America's traditional small family farmers have newfound leverage for competing with giant "corporate farms" -- from companies like IBM. Outsized agribusiness is still threatening to the small farmers, but they now have an increasingly powerful tool to make up for the larger operators' ability to buy the best advice and to market products nationally and internationally rather than just locally.
Today, even the smallest farmer can "log on" (plug in) to a variety of rapidly growing computer systems designed for his use. The result is that the family farmer or rancher can take advantage of virtually instantaneous computer printouts that speak directly to the individual's needs, no matter how large or small the farm.
The farmer begins by feeding into the computer specific details about his own crops, livestock, soil, acreage, water supplies, and the like. The computer can reply with a wide variety of programs, analyzing the farmer's current operations and spelling out in fine detail just what returns he could expect from various alternate ways of using his land or marketing his products.
One of the most successful of these new computer systems is AGNET (agricultural computer network), launched by the University of Nebraska in 1975. AGNET now is a joint project operated by the states of Montana, Nebraska, North Dakota, South Dakota, Washington, and Wyoming.
George Hartman, who farms and raises cattle in Paxton, Neb., has spent 2 1/2 years introducing the AGNET system to farmers, ranchers, bankers, and agribusiness workers in his area. With his portable computer terminal hooked up anywhere there's electricity and a telephone, he shows his neighbors how the system works. Whether the problem is coming up with the best feed mix for hogs, irrigation rates for crops, marketing strategy, or paying taxes, "It's almost like having a team of PhDs looking over your shoulder as these questions come up ," Mr. Hartman says.
He and other AGNET workers stress the system is a management tool which provides additional help to decisionmakers who once relied on guesswork -- that AGNET does not make decisions itself. Hartman adds: "We can't guarantee that farmers will make money, but we can show them why they are losing money, if they are."
AGNET can run through long lists of alternative programs, often coming up with combinations that either might not have occurred to individual farmers or at least would have taken far longer to work out.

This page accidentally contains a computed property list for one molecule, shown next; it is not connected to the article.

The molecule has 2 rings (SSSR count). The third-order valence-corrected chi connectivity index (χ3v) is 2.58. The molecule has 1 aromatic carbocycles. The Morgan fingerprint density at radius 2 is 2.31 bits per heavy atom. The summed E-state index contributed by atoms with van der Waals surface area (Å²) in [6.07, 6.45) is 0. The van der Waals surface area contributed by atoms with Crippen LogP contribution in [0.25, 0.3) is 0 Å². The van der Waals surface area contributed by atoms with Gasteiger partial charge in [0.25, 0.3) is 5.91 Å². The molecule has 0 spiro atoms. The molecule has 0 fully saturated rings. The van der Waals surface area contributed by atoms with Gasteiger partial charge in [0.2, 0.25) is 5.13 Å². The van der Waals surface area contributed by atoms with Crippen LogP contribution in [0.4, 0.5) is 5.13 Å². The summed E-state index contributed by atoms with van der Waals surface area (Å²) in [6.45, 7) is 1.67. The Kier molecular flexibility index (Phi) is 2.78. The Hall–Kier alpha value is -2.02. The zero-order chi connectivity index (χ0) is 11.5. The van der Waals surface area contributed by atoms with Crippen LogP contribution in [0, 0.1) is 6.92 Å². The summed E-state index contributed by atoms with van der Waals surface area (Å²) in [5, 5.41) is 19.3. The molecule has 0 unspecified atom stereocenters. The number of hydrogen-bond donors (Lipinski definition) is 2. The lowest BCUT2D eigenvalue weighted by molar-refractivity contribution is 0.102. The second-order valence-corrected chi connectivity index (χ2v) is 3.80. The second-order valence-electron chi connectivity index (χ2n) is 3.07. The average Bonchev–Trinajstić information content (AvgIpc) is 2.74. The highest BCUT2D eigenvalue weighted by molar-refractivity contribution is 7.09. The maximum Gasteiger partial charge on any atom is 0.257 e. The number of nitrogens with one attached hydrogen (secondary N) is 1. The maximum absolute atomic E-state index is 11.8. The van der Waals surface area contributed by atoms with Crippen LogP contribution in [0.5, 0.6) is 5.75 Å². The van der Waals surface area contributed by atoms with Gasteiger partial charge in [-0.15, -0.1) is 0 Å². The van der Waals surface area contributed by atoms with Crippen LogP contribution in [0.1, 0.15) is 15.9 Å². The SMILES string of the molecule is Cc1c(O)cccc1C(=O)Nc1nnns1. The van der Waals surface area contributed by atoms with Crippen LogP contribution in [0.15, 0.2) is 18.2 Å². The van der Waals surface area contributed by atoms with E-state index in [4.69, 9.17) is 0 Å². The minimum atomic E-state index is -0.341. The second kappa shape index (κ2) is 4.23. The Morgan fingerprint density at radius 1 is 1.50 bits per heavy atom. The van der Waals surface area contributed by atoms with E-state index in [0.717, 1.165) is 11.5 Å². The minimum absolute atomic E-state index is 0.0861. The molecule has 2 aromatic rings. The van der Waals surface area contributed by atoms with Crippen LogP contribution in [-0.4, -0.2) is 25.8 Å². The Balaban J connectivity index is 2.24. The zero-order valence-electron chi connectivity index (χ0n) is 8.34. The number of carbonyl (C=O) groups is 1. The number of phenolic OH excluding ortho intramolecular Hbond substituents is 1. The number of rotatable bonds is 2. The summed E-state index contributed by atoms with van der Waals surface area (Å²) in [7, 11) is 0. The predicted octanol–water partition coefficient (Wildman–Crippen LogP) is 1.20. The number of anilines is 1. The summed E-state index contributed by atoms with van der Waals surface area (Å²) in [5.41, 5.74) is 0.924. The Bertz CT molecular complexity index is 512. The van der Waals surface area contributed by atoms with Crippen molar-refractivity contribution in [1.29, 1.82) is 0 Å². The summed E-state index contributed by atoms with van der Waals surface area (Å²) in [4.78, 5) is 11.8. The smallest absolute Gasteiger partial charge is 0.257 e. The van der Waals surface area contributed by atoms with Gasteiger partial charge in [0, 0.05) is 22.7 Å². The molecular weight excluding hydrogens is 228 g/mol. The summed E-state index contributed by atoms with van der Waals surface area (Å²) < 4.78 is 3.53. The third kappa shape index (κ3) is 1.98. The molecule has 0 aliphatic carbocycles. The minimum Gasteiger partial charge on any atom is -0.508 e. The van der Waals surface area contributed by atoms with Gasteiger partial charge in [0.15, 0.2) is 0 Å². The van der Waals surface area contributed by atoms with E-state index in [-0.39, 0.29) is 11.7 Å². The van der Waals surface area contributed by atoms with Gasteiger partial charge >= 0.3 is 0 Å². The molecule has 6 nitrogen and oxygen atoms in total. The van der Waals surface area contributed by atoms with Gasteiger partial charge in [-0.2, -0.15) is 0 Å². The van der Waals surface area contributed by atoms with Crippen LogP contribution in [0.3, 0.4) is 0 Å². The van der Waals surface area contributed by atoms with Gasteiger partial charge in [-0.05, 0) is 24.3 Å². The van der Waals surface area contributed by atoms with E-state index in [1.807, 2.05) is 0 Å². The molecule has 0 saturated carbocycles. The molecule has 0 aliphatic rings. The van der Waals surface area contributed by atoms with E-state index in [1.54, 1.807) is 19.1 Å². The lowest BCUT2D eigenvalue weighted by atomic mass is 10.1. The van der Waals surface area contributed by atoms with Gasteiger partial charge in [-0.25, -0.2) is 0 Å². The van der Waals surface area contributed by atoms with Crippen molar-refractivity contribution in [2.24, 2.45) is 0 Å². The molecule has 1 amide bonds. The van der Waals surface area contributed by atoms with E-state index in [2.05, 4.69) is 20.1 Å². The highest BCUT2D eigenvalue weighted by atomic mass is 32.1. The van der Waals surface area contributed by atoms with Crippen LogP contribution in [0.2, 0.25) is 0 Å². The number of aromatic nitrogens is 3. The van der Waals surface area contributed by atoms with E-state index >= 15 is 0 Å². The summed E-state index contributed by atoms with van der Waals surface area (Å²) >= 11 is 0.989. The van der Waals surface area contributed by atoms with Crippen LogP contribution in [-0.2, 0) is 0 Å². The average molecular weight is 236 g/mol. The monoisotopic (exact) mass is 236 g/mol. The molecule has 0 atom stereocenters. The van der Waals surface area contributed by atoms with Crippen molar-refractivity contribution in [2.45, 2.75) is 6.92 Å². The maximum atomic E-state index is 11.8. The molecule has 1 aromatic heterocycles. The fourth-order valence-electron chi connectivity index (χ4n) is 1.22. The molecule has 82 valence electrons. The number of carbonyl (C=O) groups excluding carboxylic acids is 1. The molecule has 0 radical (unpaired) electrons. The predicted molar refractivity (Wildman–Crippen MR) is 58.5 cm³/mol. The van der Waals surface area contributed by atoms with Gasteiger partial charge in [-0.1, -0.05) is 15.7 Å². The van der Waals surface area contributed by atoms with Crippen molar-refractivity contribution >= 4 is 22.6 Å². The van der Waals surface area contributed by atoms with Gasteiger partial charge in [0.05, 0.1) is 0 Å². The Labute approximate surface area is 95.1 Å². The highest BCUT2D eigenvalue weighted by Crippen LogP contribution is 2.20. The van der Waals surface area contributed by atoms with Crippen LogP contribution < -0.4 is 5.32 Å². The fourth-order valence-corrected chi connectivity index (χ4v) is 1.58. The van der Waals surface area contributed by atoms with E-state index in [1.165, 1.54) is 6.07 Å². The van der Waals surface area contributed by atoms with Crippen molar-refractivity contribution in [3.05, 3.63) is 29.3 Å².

In one case, George Hartman had to find a solution for a farmer who had lost the use of extra land he'd rented for years. How could he make a living on the remaining land? AGNET zeroed in on a "hog confinement system" (raising the animals without using much land) -- and the man is still farming today.
Another farmer needed to know what he could grow most profitably on 200 acres irrigated with one 800-gallon-per-minute well. The answer: 130 acres in corn, with the remainder in wheat. After quickly including 15 years of weather data in the calculations, AGNET reported the farmer could expect an $18 per acre return.
Answers like there are being printed out for more than 1,100 registered AGNET users scattered around 30 states and two Canadian provinces. Through county extension agents, several times that number of farmers make use of the AGNET system.
University of Nebraska Prof. James G. Kendrick, who developed AGNET with his colleague, Prof. Thomas L. Thompson, describes it as "a delivery system" set up "to join modern technology to production agriculture." He expects that user fees of about $10 an hour for computer time soon will make AGNET self-supporting.
Al Stark, supervisor of the program, sees AGNET as a library that greatly expands the information services that land-grant universities have traditionally provided. Its more than 200 separate programs cater to many needs, and new programs are being added continually.
Mr. Stark sees simplicity as the key to the success of AGNET.
If at first farmers are skeptical about the sophisticated addition to their stable of farm machinery. Al Stark says, they are won over quickly when they find themselves cutting their irrigation needs by one-third or saving $5 a ton on mixing feed for their cattle.